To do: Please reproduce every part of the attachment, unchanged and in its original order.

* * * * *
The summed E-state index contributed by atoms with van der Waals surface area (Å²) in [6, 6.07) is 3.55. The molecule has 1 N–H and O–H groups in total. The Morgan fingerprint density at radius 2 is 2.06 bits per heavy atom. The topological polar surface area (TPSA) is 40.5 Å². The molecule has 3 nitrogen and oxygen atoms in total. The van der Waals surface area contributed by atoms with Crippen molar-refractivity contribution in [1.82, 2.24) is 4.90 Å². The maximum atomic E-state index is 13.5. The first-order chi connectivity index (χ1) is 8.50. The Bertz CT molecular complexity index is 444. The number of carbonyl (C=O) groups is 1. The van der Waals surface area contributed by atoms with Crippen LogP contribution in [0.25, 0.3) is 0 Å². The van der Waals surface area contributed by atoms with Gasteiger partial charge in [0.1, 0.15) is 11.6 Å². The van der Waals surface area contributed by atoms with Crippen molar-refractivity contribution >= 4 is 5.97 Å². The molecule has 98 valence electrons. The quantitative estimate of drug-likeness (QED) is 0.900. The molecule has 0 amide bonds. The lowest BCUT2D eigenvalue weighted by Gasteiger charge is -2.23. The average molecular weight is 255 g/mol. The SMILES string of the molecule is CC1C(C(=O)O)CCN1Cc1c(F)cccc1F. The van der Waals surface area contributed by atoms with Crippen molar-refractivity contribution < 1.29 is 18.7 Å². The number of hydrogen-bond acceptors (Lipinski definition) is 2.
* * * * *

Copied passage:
The summed E-state index contributed by atoms with van der Waals surface area (Å²) in [6, 6.07) is 3.55. The molecule has 1 N–H and O–H groups in total. The Morgan fingerprint density at radius 2 is 2.06 bits per heavy atom. The topological polar surface area (TPSA) is 40.5 Å². The molecule has 3 nitrogen and oxygen atoms in total. The van der Waals surface area contributed by atoms with Crippen molar-refractivity contribution in [1.82, 2.24) is 4.90 Å². The maximum atomic E-state index is 13.5. The first-order chi connectivity index (χ1) is 8.50. The Bertz CT molecular complexity index is 444. The number of carbonyl (C=O) groups is 1. The van der Waals surface area contributed by atoms with Crippen LogP contribution in [0.25, 0.3) is 0 Å². The van der Waals surface area contributed by atoms with Gasteiger partial charge in [0.1, 0.15) is 11.6 Å². The van der Waals surface area contributed by atoms with Crippen molar-refractivity contribution >= 4 is 5.97 Å². The molecule has 98 valence electrons. The quantitative estimate of drug-likeness (QED) is 0.900. The molecule has 0 amide bonds. The lowest BCUT2D eigenvalue weighted by Gasteiger charge is -2.23. The average molecular weight is 255 g/mol. The SMILES string of the molecule is CC1C(C(=O)O)CCN1Cc1c(F)cccc1F. The van der Waals surface area contributed by atoms with Crippen molar-refractivity contribution < 1.29 is 18.7 Å². The number of hydrogen-bond acceptors (Lipinski definition) is 2.